On May 9, Agent Hutchins observed two patrons in the premises hand white slips folded over currency to the petitioner. These slips were similar to those Thorp had marked after listening to telephone calls. On Saturday, May 12, Agent Farrell again entered the licensed premises and observed the petitioner receive many telephone calls after which he made notations on white slips of paper which were then put in his trouser pocket. Soon thereafter several deputies from the Kern County Sheriff's Office and agents of the Department entered the bar, arrested petitioner and searched his person and the premises. Since petitioner does not contend on this appeal that the evidence disclosed by the search is insufficient to support the findings and decision, a detailed statement of the evidence is not required.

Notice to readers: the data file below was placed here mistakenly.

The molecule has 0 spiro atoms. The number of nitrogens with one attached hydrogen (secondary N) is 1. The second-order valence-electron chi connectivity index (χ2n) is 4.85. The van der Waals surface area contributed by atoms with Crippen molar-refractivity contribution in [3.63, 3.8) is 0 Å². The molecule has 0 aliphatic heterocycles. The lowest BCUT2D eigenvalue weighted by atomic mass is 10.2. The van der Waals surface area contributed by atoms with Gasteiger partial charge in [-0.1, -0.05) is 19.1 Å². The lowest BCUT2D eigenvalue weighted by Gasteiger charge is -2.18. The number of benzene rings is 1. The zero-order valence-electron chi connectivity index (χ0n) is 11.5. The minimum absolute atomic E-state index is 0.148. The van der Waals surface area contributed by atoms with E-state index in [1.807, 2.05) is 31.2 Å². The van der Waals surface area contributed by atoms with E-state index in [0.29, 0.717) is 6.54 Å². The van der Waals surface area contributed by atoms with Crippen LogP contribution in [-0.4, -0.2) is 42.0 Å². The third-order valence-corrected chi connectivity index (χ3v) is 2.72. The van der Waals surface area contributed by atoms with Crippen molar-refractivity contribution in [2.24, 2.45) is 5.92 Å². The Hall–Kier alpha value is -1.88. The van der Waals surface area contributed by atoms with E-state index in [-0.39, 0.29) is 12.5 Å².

During the search, calls were received on petitioner's telephone from unknown persons who attempted to place horseracing bets.

The department filed an accusation charging petitioner with violation of Penal Code, section 337a, subdivisions 1, 2, 3 and 4 (engaging in bookmaking activities), and with possession of illegal punchboards in violation of Penal Code, section [175 Cal. App. 2d 491] 330b, subdivision 1, and with possessing a blackjack in violation of Penal Code, section 12020. The Department adopted the proposed decision of the hearing officer finding petitioner guilty of the six counts of the accusation. Petitioner's license was revoked separately and severally upon each of four counts charging bookmaking and the license was suspended for two consecutive terms of 15 days each upon the counts charging the punchboard and blackjack violations.

After the decision was affirmed upon appeal to the Alcoholic Beverage Controls Appeals Board, the petition for writ of mandate was filed in the superior court.